Older workers who still need to eat? I’m older and not working and am eating very well because I planned ahead or as they say “prepared for a rainy day” I have little sympathy for anyone who hasn’t done the same

  7. Maximus Minimus says:

    “Accomplices then emptied the fake accounts in cash withdrawals…”
    What can you do with suitcases of cash other than looking Chinese and buying real estate on the West coast. /sarc
    Large amounts of cash would arise suspicion almost anywhere, you’ve got to launder it.

    • MC01 says:

      I’ve personally found that few people question the provenance of large amounts of cash, especially when they are at the receiving end of it.
      Pecunia non olet, as Vespasian was wont to say.

      And yes, I know the press likes to report there are all kinds of laws to limit cash payments, withdrawals and deposits, but if you dig under the surface you’ll find that things are much more nuanced than they seem.
      For example in countries like France and Italy bank directors are the ones tasked with deciding if to report “suspicious” cash movements to the authorities and they face no penalties if they never do so.
      Even in countries where banks are under some sort of Orwellian scrutiny there are other, and mostly legal, ways to get around cash controls without arising any suspicion.

      Latin America, which is well known for the chaotic state of its banking industry and even more chaotic politics, is a place where such cash controls are akin to the infamous “grida”, the draconian laws regularly passed by the Spanish governors of Milan which ended up being unenforced apart from the occasional unlucky scapegoat.

  8. Steve finney says:

    Perhaps it should come as no surprise that something called a net, is actually full of holes.

  9. Gershon says:

    With banks treating non-executive employees as expendable “headcount,” one wonders how many financial institution insiders are being recruited by hackers and organized crime groups.

  10. Petunia says:

    In the last century I worked money transfer at a couple of large NYC banks. This reeks with insider collusion.

    If you look at the Swift info on the net, you will see they only offer real time settlement (immediate) to high profile customers. If you are moving money for regular customers there should be some settlement lag time. In my day it was 3 days, I expect it is shorter now. This would allow for many customers to see their money disappearing and would give them time to file complaints and ask for compensation (return of their money) from the bank.

    In order for the bank to hide a large scale theft for any length of time after a complaint from a customer, there has to be an insider willing to hide the complaint and the request for compensation. Many people may have the authority to do it within the money transfer department or upstairs in the C suite.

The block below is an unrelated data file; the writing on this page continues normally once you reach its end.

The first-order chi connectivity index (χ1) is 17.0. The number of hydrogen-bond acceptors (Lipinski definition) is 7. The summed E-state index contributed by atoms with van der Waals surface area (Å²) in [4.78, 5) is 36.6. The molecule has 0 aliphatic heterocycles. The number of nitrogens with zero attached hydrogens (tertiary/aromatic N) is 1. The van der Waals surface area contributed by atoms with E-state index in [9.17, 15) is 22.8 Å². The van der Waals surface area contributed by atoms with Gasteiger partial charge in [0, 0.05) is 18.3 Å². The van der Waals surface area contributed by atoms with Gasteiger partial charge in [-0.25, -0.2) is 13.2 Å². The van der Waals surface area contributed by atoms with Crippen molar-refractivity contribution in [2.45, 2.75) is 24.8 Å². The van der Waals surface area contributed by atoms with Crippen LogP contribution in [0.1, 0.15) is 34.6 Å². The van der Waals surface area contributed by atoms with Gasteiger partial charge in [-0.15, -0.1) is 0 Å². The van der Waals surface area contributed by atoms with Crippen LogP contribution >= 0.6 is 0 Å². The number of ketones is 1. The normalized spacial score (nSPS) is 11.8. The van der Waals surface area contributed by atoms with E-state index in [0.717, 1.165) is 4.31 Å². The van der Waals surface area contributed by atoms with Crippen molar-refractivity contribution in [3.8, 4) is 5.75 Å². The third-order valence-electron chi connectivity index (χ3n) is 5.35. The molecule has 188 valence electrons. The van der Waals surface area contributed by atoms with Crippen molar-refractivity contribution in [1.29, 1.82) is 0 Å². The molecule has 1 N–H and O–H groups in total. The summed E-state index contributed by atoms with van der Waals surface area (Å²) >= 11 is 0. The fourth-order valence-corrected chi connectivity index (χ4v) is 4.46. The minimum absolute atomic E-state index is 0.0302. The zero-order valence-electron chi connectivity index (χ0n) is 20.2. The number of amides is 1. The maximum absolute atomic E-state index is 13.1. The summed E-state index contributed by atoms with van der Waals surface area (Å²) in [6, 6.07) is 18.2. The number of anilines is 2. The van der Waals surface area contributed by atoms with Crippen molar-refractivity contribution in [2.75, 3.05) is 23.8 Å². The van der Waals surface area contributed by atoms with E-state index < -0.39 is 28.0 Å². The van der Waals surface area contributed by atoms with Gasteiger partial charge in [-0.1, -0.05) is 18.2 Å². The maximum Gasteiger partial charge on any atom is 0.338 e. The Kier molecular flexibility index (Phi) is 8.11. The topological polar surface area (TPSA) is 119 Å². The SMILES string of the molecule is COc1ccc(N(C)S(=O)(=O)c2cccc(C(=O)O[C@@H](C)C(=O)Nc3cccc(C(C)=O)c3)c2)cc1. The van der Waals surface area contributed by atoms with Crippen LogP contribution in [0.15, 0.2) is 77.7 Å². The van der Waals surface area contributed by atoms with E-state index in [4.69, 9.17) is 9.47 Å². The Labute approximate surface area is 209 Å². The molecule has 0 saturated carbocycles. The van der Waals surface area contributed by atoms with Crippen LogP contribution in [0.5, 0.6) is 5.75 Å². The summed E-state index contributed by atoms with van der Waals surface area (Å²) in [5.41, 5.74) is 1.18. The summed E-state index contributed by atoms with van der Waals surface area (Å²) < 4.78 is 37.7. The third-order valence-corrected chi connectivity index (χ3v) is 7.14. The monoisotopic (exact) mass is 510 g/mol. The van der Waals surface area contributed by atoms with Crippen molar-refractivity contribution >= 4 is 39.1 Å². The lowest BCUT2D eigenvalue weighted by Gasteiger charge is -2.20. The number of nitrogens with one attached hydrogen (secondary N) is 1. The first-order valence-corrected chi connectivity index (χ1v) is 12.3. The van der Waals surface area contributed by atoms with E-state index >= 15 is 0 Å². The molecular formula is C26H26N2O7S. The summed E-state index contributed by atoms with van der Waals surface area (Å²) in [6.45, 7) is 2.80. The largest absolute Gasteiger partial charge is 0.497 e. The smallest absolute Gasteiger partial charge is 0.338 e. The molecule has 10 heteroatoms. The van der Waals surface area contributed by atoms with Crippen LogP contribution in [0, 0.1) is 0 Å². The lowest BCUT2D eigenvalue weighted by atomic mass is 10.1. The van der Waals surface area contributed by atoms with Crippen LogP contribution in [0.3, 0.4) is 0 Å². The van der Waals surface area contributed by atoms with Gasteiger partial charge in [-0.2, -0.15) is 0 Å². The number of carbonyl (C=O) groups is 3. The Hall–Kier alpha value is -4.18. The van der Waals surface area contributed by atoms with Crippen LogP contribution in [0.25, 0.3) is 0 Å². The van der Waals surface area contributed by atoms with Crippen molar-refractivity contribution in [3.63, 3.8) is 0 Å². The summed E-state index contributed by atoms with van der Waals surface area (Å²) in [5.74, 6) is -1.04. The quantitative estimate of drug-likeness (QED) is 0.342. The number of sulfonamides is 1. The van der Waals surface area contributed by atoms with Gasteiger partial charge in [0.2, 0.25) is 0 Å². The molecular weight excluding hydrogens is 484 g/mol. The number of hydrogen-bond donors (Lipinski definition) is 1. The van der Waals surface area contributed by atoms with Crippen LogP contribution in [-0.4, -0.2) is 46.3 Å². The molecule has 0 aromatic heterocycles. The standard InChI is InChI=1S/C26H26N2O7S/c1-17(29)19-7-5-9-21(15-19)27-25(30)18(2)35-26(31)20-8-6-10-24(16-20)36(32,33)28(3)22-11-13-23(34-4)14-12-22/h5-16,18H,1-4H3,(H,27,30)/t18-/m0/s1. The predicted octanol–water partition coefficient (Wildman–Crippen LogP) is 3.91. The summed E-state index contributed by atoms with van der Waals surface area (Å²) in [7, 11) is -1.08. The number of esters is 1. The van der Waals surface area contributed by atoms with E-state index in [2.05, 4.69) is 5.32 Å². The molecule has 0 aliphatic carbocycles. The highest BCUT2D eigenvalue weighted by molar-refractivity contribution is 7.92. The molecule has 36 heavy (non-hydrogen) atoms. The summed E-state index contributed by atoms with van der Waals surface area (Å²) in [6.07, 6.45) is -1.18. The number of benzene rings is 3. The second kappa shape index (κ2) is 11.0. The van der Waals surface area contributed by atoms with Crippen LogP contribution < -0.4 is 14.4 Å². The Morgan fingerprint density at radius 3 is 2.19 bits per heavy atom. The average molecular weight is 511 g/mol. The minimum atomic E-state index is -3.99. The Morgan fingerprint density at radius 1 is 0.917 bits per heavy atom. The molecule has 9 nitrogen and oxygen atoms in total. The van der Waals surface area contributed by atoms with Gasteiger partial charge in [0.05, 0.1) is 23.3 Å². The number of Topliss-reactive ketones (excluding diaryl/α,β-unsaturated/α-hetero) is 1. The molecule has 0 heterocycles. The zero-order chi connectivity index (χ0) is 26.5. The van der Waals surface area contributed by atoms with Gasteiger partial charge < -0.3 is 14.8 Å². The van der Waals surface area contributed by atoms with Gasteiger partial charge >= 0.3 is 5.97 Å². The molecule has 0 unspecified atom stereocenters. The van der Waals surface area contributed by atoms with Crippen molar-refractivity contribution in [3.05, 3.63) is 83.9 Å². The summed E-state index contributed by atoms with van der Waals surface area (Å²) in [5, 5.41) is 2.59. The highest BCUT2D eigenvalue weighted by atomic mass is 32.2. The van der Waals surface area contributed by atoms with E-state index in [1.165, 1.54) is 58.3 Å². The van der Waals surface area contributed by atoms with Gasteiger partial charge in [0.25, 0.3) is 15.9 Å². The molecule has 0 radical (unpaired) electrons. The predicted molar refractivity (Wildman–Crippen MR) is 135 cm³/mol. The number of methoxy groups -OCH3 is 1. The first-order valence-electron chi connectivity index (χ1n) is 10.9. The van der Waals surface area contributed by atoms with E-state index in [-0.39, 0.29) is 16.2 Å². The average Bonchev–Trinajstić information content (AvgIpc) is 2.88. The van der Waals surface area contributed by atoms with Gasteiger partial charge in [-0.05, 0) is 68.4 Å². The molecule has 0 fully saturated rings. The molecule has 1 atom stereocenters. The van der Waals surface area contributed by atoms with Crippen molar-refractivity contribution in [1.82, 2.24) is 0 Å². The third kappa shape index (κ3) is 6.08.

Money erroneously sent can easily be clawed back before settlement or not.

    • raxadian says:

      The problem is that since everything is done digitally, the hackers can fake everything, even being high profile customers. Or if they don’t get that high, just do stuff while nothing seems to be going wrong to the average joe, aka almost everyone who works at a bank.

      Financial institutions of all kinds don’t seem to realise how important keeping everything up to date technologicaly is nowadays.

      I mean the Equifax breach happened because they did not install an update. And it was on Linux. that was literally just typing a few lines, press enter and let the OS do the rest, then a few lines more, press enter and you are done.

      In Latin America is just worse because they use older versions of programs and Windows.

      Brazil is slighty less vulnerable because us state policy to use Linux, but that might change with the current or future president.

      • raxadian says:

        Ooops seems Brazil uses Windows now. Sorry.

      • Petunia says:

        The larger customers may be the hardest to hack because they use highly automated systems which keep track of request and match up acknowledgements or the lack thereof. These discrepancies are addressed immediately by a human or by their systems.

        Ironically, the smaller customers are the easier targets because they don’t keep close tabs and they transfer money less frequently. Their complaints are also easier to bury.

  11. 4Corners says:

    Comparatively small-time but here’s a case of Latin Americans coming up norte to hack ATMs in the US:
    SALT LAKE COUNTY (News4Utah)- It’s called “jackpotting” and five Venezuelans were arrested after officials say they tried their luck at an ATM in Sandy.